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Manifesto

WHAT HAPPENS ACROSS TOWN, IN SANTA FE, OR IN WASHINGTON MATTERS, but what happens in your neighborhood more directly dictates your quality of life. Clean streets, well-maintained parks, competent first responders, plentiful cultural offerings, smart social services, well-designed transport networks, good schools, thoughtfully-implemented development, inviting coffee shops – the proximity and quality of these neighborhood-level basics can make or break your property value, your career, your relationships, and even your physical and mental health. How we get along with each other, how we watch out for each other, and whether we stick together – these things are mostly decided at a the neighborhood level.

You probably want to know what’s going on in your neighborhood – out of a need to make important, well-informed decisions, a fear of missing out, a longing for the benefits of knowing your neighbors, or sheer curiosity. But the flow of information is patchy at best. From TV we get crime news and other small outrages and novelties pulled more-or-less at random from across a vast metro area. From what little remains of the traditional newspaper business we get the highlights from the City Council, but the model no longer seems to allow for frequent deep dives into neighborhoods. And the best we can hope to get from social media are reports of lost pets and hot tips on good lawn care companies.

DAN is a publication for people who want to really know their neighborhood. Within our Downtown coverage zone, we strive to attend every neighborhood association meeting, as well as several city advisory boards and commissions that shape the look and feel of our streets, trails, transit, and parks. We tell you what’s happening, and go in depth on the issues behind those headlines. We collect and present highly localized data on traffic congestion, gas prices, bus ridership, crime, real estate, ground water, and the Rio Grande, as well as figures that monitor the health of our community centers, our museums, our events centers, and the BioPark. We monitor the vast array of Downtown non-profit organizations that create jobs in and often anchor our neighborhoods. We collect the meager scraps about Downtown from other media outlets and wrap them up into regularly-delivered packages. We seek out enlightening feature stories that spotlight Downtown’s diverse and fascinating people. And we literally patrol the streets, on the prowl for any and all matters that deserve further investigation.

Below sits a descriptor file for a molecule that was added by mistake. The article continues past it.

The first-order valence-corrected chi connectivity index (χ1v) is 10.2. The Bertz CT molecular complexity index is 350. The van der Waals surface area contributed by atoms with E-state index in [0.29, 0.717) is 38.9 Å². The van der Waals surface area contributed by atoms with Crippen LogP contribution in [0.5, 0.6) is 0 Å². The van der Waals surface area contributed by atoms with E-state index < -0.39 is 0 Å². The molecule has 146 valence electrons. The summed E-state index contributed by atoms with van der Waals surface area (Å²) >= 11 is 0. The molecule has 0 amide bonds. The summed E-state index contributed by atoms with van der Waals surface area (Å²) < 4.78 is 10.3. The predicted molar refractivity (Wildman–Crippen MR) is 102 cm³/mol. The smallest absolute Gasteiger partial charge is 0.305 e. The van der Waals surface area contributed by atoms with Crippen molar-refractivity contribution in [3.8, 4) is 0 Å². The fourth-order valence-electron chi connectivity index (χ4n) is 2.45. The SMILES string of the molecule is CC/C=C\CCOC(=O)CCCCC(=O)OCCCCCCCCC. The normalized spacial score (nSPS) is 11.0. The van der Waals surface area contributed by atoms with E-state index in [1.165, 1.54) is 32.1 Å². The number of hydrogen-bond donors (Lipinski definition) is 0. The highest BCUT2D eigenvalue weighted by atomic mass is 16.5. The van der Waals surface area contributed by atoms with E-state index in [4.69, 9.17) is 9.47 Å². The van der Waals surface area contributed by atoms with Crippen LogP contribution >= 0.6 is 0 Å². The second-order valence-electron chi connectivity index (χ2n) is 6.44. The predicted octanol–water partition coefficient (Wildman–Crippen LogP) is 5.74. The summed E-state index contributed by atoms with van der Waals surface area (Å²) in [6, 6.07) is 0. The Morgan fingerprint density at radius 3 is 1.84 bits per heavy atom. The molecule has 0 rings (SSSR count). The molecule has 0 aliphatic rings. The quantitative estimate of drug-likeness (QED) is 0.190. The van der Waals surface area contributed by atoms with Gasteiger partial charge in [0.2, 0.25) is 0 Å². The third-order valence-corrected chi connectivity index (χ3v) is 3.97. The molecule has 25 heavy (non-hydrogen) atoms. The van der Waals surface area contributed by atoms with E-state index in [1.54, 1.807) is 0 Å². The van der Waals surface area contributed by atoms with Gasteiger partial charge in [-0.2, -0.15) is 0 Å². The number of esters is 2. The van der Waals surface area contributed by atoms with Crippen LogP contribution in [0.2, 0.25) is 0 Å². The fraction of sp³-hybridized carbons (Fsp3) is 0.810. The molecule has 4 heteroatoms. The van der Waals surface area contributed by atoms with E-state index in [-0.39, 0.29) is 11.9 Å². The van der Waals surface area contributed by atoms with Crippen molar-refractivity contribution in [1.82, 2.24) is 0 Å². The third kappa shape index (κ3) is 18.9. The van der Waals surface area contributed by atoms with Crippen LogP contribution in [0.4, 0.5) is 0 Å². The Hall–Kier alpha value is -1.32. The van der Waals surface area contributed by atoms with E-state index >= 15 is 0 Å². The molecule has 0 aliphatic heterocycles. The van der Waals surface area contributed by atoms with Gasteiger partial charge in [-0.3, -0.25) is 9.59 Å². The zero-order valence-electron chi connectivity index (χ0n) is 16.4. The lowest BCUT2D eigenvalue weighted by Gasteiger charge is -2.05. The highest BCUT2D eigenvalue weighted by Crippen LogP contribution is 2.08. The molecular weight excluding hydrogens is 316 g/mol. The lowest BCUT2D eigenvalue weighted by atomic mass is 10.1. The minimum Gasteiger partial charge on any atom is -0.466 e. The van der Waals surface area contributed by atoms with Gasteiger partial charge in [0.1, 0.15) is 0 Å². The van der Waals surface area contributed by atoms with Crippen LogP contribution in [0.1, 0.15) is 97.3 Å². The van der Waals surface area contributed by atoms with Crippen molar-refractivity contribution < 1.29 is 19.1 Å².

DAN is not for everyone. If you’re satisfied with crime stories and marathon weather reports, fear not: You will find what you’re looking for elsewhere, probably at no cost. But if you’re in the market for coverage that’s smart, relevant, fresh, and more local than you ever thought possible, start your free trial right now.